ANALYSIS: How a looming vote on Katie Telford may test the Liberal-NDP deal

Click to play video: 'Looming vote on Katie Telford may test Liberal-NDP deal'
Looming vote on Katie Telford may test Liberal-NDP deal
WATCH ABOVE: What did the prime minister’s chief of staff, Katie Telford, know about election interference? The federal Conservatives want Telford to testify before a House of Commons committee and are set to force a vote on it as early as Tuesday. This could test the strength of the Liberal-NDP alliance. David Akin is digging deeper into this – Mar 17, 2023

Prime Minister Justin Trudeau refused to say Friday if he would make an attempt by Pierre Poilievre‘s Conservatives to force his chief of staff to testify on foreign election interference a matter of confidence.

MP are expected to vote as early as Tuesday on a Conservative-sponsored motion calling on Trudeau’s chief of staff Katie Telford to testify at one or the other of two House of Commons committees investigating allegations of election interference. That vote could test the strength of the deal NDP Leader Jagmeet Singh made last year with  Trudeau to support the Liberal minority government on matters of confidence.

During a press conference in Guelph, ON, Friday, Trudeau was asked directly if he would make the vote on that Conservative motion a matter of confidence and, while he criticized the Conservatives for playing “political games” he did not answer the question.

“Everyone can see clearly that they are more interested in political theatre,” Trudeau said in reference to the Conservatives.

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The debate on the Conservative motion is likely to happen Monday with a vote after daily question period on Tuesday.

All three opposition parties believe Telford has important information about when the prime minister was briefed on alleged election interference in the 2019 and 2021 general elections. Both Global News and The Globe and Mail have reported on those allegations, citing unnamed national security sources.

Those sources say the Communist government in China actively sought to influence or interfere in the elections.

“The Prime Minister’s chief of staff was intimately involved in his leadership campaign and in all of his federal election campaigns,” Poilievre told reporters in Vancouver Friday.  “She knows all the secrets. It’s time for her to come forward and honestly testify about what happened. What was Beijing’s role in supporting Justin Trudeau.”

There is no evidence that the outcome of either the 2019 or 2021 election was changed by any alleged election interference or that the outcome in any individual riding should be considered illegitimate.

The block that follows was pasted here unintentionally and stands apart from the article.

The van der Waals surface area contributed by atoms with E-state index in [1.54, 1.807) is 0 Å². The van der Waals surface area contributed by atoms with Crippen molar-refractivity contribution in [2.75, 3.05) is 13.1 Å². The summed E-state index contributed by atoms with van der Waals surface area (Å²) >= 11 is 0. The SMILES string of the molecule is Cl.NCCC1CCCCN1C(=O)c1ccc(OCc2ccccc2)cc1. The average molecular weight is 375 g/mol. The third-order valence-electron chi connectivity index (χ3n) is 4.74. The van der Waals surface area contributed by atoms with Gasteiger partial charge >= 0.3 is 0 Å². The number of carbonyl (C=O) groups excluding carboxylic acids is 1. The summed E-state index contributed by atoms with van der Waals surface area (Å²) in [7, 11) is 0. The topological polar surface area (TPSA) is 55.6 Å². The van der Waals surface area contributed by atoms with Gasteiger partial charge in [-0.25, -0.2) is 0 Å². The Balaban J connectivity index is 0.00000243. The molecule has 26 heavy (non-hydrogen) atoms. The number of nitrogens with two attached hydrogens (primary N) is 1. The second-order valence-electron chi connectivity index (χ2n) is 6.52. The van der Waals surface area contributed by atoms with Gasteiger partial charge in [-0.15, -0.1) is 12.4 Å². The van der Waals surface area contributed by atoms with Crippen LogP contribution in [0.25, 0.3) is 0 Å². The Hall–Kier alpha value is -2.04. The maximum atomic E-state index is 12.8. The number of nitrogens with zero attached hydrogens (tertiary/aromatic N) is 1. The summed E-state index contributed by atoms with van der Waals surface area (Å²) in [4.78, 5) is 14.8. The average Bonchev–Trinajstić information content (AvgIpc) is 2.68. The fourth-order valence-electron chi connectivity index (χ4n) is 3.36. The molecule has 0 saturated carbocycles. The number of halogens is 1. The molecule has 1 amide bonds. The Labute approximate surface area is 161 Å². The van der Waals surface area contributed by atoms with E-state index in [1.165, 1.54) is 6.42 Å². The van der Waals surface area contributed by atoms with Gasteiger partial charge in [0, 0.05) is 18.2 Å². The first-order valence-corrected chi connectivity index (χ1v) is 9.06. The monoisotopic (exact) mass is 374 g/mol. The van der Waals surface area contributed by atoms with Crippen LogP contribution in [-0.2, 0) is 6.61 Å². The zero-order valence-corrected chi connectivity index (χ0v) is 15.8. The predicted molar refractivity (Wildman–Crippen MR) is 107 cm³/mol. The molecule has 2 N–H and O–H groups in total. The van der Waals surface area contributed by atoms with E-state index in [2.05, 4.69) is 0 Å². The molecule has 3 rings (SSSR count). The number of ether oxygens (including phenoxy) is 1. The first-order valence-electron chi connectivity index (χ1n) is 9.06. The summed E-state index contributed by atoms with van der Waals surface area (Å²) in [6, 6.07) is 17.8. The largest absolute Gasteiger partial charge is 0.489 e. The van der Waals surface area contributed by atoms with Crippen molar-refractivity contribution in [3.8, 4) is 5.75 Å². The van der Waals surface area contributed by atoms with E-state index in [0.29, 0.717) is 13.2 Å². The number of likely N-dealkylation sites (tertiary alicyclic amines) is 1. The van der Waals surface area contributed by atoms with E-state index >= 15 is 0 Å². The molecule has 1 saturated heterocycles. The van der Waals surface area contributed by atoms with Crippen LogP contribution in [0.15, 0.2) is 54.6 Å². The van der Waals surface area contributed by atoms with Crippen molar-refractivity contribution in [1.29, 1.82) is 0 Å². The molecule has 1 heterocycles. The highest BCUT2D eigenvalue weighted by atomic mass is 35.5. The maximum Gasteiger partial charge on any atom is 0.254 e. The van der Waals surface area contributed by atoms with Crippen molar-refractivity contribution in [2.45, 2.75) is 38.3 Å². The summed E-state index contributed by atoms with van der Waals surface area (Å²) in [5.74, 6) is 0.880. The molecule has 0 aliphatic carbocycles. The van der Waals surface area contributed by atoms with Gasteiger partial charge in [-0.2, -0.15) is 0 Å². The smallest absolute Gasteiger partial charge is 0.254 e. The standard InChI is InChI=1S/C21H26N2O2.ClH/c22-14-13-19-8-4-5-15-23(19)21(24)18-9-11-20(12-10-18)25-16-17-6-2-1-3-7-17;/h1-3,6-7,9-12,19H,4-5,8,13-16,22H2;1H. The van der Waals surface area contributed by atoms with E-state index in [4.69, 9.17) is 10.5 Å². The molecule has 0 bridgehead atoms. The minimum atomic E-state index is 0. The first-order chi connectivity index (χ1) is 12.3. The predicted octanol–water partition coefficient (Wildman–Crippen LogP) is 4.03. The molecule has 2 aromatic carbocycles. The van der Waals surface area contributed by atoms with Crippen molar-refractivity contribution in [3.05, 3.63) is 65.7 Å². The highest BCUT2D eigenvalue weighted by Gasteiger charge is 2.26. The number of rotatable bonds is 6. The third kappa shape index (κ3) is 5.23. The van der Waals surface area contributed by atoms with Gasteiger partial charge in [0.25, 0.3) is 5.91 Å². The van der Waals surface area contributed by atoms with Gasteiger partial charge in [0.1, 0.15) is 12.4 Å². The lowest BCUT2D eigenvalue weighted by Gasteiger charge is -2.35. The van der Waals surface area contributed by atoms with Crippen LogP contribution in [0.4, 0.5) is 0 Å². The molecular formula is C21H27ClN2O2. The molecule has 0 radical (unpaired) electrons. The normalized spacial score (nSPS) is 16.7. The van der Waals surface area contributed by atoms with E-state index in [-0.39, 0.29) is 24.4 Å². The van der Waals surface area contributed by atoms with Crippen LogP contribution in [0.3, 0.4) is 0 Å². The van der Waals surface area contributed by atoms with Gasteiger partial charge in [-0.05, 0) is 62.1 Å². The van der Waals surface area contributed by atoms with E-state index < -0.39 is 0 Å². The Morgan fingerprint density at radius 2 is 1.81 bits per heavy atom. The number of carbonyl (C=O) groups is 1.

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Nonetheless, the Conservatives, the Bloc Québécois and the NDP have all called for an independent public inquiry to assess the allegations.

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The prime minister has, so far, not agreed to convene any inquiry but this week Trudeau named former governor general David Johnston as his special rapporteur to, among other things, advise him as to whether a public inquiry should be held.

In the meantime, two different House of Commons committees — the House procedure and affairs committee (PROC) and the access to information, ethics, and privacy committee (ETHI) — are both in the midst of their own inquiries into the issue of election interference.

Motions have been put forward at both committees calling for Telford to testify.

At PROC, Liberal MPs are nearing 24 hours of filibusters to prevent a vote calling on Telford to testify. As they do in the House of Commons, the Liberals have a minority of votes on Commons committees.

Conservatives believe Liberals will try similar stalling tactics at ETHI when it is time to vote on Telford’s testimony.

But a party’s opposition day motion in the House of Commons cannot be avoided.

Click to play video: 'Pressure on Trudeau for answers to foreign interference claims'
Pressure on Trudeau for answers to foreign interference claims

The Conservatives believe the BQ and NDP will support their opposition day motion and, if those other parties do indeed support the Conservative motion, Trudeau will be forced to either obey the wishes of the House and allow Telford to testify or ignore the vote. Ignoring the express wishes of a House of Commons vote could bring on additional political peril for the minority government, including the possibility that contempt proceedings against the government could be initiated.

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But Trudeau could designate the vote on the Conservative opposition day motion a matter of confidence.

That would put the spotlight on the strength of the NDP-Liberal deal in which the NDP promised to vote with the government on any confidence matter through to June 2025 so long as the Liberals uphold their end of the deal, most of which involves meeting NDP demands on providing universal dental care, universal pharmacare, improved housing and other issues.

The supply-and-confidence agreement, as it is called, says nothing about inquiries into foreign election interference.

If Trudeau designates the Telford motion as a confidence matter, it would heighten the stakes for the NDP who would have to decide whether to side with the government and defeat the motion calling Telford to testify, or risk toppling the government and possibly precipitating a general election.

David Akin is the chief political correspondent for Global News.

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